Dwight Schrute and Michael Scott

Michael Scott and Dwight Schrute (played by Steve Carell and Rainn Wilson) would probably love to sell you some high-yield paper. The two star in the U.S. version of "The Office," which revolves around the fictional paper company Dunder Mifflin.

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Someone alert Michael Scott: There may be a revolution in paper brewing. As we move to a supposedly paperless age, the old-fashioned stuff still has a role to play -- each year U.S. consumers use 1 trillion sheets of paper in printers and copiers -- but so do new types of paper, particularly those that can be friendlier to the environment [source: Xerox]. Enter high-yield paper, pioneered by Xerox and announced in July 2007.

The paper giant says that its high-yield paper, which spent 17 months in development and uses 50 percent fewer trees, is cheaper and greener [source: DM News]. Xerox calls it the "first mechanical fiber paper for digital printing" [source: Xerox]. The company also recommends the paper for business clients that do digital printing (fliers, brochures, catalogs, invoices or bills) or for conventional printing and sharing of documents in an office. This is the sort of paper that needs to be able to show fairly good quality images and text but isn't necessarily as pricey as premium paper. Xerox also says that the new, more eco-friendly paper is well-suited for "transactional printers" -- the large, expensive, high-speed, monochrome machines that are standard in many offices and coffee shops [source: Xerox].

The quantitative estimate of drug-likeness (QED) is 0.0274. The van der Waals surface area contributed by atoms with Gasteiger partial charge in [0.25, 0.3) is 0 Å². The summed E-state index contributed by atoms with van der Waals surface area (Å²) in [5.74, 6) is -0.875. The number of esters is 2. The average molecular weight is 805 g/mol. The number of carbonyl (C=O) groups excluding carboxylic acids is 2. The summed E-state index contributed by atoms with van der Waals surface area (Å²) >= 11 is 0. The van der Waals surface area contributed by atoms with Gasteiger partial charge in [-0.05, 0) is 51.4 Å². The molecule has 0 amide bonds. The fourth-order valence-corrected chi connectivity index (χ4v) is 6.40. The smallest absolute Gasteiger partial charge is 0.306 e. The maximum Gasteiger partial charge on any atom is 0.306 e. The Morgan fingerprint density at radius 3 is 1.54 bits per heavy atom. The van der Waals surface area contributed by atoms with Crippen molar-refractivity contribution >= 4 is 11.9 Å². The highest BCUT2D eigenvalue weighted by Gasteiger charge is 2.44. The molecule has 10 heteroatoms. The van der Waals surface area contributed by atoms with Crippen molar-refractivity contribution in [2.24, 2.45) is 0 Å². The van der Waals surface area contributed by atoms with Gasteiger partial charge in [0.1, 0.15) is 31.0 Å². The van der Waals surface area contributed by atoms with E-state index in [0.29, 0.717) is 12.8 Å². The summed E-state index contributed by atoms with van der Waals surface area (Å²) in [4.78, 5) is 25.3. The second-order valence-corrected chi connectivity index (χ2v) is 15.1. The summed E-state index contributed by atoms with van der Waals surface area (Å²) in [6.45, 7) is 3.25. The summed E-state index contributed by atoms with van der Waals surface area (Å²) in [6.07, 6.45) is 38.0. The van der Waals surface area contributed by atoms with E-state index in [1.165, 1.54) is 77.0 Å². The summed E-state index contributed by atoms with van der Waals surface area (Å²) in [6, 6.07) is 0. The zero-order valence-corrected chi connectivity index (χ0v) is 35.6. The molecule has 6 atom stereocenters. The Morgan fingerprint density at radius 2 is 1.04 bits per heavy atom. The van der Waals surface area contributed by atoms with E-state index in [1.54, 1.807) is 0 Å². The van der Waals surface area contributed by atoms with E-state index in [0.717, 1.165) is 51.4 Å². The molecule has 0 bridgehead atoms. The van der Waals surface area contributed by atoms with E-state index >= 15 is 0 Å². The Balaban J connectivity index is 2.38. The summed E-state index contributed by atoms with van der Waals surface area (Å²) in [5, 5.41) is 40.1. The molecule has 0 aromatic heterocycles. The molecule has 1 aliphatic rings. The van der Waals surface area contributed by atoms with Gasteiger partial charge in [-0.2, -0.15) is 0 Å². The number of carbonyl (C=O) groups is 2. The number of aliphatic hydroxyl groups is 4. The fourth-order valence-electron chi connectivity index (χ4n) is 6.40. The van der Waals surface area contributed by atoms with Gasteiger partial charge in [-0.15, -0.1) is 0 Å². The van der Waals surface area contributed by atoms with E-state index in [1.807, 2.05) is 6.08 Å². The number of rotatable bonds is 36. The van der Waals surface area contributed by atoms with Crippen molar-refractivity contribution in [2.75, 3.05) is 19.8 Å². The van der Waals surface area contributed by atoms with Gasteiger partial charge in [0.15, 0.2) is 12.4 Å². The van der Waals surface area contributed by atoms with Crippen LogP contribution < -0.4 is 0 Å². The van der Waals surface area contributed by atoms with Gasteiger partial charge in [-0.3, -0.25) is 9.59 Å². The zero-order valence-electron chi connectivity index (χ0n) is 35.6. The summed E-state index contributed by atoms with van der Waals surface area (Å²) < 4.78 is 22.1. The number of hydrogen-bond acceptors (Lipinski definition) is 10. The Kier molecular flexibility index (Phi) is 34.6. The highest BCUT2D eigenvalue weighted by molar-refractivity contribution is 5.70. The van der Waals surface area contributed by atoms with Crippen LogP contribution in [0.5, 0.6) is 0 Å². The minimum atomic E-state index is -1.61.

At first only available for corporate clients, the paper is now widely available. A single carton of 5,000 sheets retails for $54 on the Xerox Web site. A similar carton of 20-pound multipurpose paper retails for $42.99 at Staples.com. When announcing the paper, Xerox said it was 5 percent cheaper than regular bond paper [source: NPR].

So is this paper actually a step in a new direction? Is the production process as environmentally progressive as Xerox claims it is? Should Dunder Mifflin start stocking it immediately? Let's take a look.